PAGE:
Alex and Freddy are just your everyday robotic children – mischievous, innocent and quite clearly metallic. At a glance they could be your typical bots (sorry boys) next door but their extraordinary powers make normality a superhuman stretch of the imagination.
The fantastical is subtly balanced with the everyday as humorously highlighted by the gentle bullying of the robo bros whose eating habits are questioned by the relatively incongruous lunch-time observation that nuts and bolts appear to be their meal of choice rather than the pasta dish preferred by their peers.
Sentience and this ability to feel and perceive is the key difference between the stars of this comic and other more traditional robots. Effectively they are human in everything but appearance and these emotional characteristics are captured by the teasing and provoking of the elderly brother by the more mischievous younger one.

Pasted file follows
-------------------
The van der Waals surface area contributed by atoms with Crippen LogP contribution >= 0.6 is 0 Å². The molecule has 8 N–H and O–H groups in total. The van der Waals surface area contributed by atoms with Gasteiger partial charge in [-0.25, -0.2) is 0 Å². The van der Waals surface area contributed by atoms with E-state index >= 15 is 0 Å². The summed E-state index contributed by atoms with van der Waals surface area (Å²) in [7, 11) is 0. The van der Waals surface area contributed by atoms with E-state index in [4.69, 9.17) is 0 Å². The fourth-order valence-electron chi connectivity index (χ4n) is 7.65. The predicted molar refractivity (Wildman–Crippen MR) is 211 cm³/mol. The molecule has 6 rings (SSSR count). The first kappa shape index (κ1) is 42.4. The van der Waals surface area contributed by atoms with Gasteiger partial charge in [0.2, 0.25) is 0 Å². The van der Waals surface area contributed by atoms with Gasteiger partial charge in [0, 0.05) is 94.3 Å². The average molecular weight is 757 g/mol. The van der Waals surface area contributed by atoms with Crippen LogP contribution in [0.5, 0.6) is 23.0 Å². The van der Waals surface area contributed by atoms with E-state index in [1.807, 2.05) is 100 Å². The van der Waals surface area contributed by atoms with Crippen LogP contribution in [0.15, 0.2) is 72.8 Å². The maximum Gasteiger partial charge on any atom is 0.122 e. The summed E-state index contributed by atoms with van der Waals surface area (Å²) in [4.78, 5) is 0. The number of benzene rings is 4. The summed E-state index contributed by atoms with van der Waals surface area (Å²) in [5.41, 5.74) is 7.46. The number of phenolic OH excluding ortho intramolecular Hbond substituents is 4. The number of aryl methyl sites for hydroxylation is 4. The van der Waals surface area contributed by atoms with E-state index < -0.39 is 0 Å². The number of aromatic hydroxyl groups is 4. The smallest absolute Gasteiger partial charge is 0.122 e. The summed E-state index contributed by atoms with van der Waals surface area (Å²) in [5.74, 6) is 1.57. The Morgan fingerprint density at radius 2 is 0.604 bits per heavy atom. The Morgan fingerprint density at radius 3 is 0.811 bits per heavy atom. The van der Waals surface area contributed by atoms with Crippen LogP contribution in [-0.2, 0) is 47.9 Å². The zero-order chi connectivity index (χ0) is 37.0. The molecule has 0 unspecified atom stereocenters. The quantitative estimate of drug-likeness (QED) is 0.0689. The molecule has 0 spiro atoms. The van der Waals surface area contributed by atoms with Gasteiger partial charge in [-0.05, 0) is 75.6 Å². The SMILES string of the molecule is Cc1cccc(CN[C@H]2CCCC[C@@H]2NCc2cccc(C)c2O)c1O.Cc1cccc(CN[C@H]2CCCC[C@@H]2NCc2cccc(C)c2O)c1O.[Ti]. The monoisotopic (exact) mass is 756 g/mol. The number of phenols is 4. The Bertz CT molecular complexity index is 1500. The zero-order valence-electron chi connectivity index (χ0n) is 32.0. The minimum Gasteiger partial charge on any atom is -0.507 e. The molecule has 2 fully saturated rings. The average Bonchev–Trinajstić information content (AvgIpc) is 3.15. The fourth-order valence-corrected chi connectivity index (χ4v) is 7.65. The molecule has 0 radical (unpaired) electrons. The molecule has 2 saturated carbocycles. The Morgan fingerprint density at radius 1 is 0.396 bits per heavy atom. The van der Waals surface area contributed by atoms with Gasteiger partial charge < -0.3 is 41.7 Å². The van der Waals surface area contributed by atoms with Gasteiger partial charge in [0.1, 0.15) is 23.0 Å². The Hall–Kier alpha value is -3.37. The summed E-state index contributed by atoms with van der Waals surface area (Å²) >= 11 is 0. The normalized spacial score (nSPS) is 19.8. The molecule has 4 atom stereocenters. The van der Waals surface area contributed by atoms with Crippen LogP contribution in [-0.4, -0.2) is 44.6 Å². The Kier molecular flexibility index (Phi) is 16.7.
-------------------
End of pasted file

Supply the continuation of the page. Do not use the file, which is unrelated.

Robot 23 is the archetypal nemesis operating in the shadows and preparing for a catastrophic terror act. The climactic denouement forces the brothers to expose their powers and as the confrontation escalates they begin to lose their childish innocence which is the inevitable emotional casualty of life as a superhero.
The thwarted ambition to keep their other-worldly talents “dumbed down” casts a nod at the trials of Superman and his surrogate parents struggles to conceal his extraordinary powers as a way of retaining his innocence, and sense of normality, for as long as possible.
Neill Cameron’s animation is clean and stylish and as with all successes in this storytelling genre if the pictures can tell the story then the narrative is almost there in a supporting role to complement the striking images rather than detract from them.
On a general note the comic stories produced by Phoenix are a reaffirmation of the simplicity and beauty of pictures and words together and their power to stimulate the imagination. Computer games and their immediacy in many ways atrophy the power of creative thought which is why the likes of mega robo bros should be championed and with their combination of futuristic ideas, contemporary values and captivating illustrations there’s no reason why these comics shouldn’t be re-classified as retro and cool.
Mega Robo Bros by Neill Cameron (published by David Fickling books, price £9.99)
- Rich review rating: